Applying for Internships


When should architecture students start applying for internships?

I am a junior without any prior internship experience. Right now, I'm researching firms and their application processes. I aim to apply mid-January with a small portfolio (with maybe three of my best projects in it). 

A few other questions--since some firms don't have online applications or positions open, should I visit them with resumes tailored to their firm type? 

And how many firms would you recommend applying to?

Any advice on internships or in general is welcome!

Dec 29, 18 5:26 pm
Non Sequitur

Apply to every firm advertising vacancies and make sure you don't take any unpaid gigs.

Dec 29, 18 10:05 pm


Non Sequitur

Because people who take unpaid gigs are wankers with no concept of their worth.




Apply to as many as you can within your maximum commuting range. Many will never respond back. A lot of firms do not have applications but I would find a specific person to contact. or call and ask for a specific email. (Those online information request fields that a lot have are useless) 

In my experience, I sent out tons of emails as a second year not expecting anything and I found that asking for an internship outside of bigger cities the firms were a lot more likely to get back with me on the possibility. The areas where arch schools are were less likely to be hiring. I ended up getting two internships opportunities near my hometown for the summers. The firms had NEVER had an intern. They had never had a request for an intern even. While many of my friends who remained at school for the summer could never find one.(Located in the largest city of our state).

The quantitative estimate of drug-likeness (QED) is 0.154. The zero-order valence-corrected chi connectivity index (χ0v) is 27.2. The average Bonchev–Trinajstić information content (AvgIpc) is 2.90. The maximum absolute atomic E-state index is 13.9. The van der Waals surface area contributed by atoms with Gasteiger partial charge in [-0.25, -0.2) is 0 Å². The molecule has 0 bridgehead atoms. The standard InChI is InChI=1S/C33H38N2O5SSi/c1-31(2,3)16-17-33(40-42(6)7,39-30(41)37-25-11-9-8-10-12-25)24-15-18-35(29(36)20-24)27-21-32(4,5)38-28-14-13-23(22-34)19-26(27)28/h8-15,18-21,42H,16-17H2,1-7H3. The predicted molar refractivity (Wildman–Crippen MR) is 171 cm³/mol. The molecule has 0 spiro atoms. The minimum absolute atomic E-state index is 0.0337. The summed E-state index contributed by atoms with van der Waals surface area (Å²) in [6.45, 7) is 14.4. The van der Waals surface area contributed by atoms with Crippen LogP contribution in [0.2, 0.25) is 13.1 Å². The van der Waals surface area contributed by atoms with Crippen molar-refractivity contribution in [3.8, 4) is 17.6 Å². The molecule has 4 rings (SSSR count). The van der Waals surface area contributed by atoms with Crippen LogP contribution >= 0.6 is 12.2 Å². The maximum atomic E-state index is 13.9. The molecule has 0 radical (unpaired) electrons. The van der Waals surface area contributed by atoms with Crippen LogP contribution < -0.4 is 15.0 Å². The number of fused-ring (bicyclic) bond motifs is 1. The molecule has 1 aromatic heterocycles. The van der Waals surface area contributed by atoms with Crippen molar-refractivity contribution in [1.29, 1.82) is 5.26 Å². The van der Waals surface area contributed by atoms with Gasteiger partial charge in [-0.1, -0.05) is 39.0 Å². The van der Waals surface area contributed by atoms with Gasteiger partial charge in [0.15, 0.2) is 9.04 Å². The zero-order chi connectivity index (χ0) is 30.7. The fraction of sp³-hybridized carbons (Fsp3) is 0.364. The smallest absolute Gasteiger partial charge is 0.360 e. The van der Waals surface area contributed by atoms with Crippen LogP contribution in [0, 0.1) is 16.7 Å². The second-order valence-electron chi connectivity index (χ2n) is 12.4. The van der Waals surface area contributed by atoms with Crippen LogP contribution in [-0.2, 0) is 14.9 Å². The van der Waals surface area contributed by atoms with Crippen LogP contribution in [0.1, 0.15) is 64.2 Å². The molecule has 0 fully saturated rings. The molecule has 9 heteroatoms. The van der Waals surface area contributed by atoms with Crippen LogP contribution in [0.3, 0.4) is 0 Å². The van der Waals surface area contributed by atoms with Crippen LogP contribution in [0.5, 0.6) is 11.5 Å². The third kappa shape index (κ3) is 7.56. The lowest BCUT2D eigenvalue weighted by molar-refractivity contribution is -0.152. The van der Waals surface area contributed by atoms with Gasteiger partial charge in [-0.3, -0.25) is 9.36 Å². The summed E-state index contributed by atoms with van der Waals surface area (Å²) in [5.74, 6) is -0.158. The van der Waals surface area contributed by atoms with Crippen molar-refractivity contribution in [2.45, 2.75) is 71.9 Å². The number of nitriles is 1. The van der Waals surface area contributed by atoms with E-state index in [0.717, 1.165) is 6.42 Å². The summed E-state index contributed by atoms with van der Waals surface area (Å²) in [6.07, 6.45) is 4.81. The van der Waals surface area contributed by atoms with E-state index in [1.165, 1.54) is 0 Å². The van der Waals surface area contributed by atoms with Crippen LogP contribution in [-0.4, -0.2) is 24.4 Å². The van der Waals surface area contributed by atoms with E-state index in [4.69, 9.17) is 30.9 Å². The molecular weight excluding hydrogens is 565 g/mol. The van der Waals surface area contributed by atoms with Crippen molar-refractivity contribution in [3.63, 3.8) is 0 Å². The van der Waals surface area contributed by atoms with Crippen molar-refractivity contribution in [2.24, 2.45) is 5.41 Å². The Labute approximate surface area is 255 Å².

They were small, not glamorous, and not staritecture offices but they were valuable and I was able to have a take away and save lots of money on rent and such. 

Personally, I wouldn't just show up at a firm with my resume/portfolio in hand knowing how crazy it was at my own internship. 

Always make sure it is paid


Jan 2, 19 11:59 am

the first time i applied for internships, i looked for job postings and submitted an application.  ~80 applications, zero callbacks.  super demoralizing. 

the next time around, i found alumni at offices i was interested in, did an informational interview (usually email), and they passed along my portfolio.  much fewer applications this way, but 10 for 10 offered positions.   

my experience backs up that old chestnut "it's not what you know, but who you know".  use your network to get an internship, don't rely on HR processes via. the black hole of online application portals.  

Jan 2, 19 12:54 pm

I worked three internships before I got hired in a long-term position.  All three I found through my university.  Employers would often email the head of our department looking for students to intern and periodically the dept head would forward them along to everyone.  In my case, all three of the places I went had established internship programs.  However, there are plenty of offices that do not (my current office included) but would love to have someone help out for a bit that is interested and wants to learn.  

Jan 8, 19 1:31 pm

I did 2 internships back in uni, one was through my father's friend and that was during my second year of university, and the second was through an organization i was a part of - fourth year. 

Try to see if you know someone that can hook you up with an interview at least (family, friends, professors) and also check the career department at your university. 

At the time, I never applied to hundreds of firms at a time because I usually don't believe that's a good strategy. HOWEVER, that's how I landed my current job after uni. So it could go either way, but I do recommend knowing who you're contacting and not just sending emails to "


Jan 9, 19 3:03 pm

Have to agree with most points made above. In my experience it is Key to write a cover letter that specifically addresses why the firm is right for you, and why you are right for the firm. They will be much more likely to write back to someone they already feel akin to. 

Another key is to find people (former classmates, professors, family friends) in the industry and reach out to them. As stated above, knowing someone at a firm multiplies your chances. I can speak to this from experience - I got an internship at a global design firm through one of my critique jury members, and I now work full time here. I have been able to recommend former classmates of mine as interns and pass along the torch.

Jan 9, 19 5:34 pm

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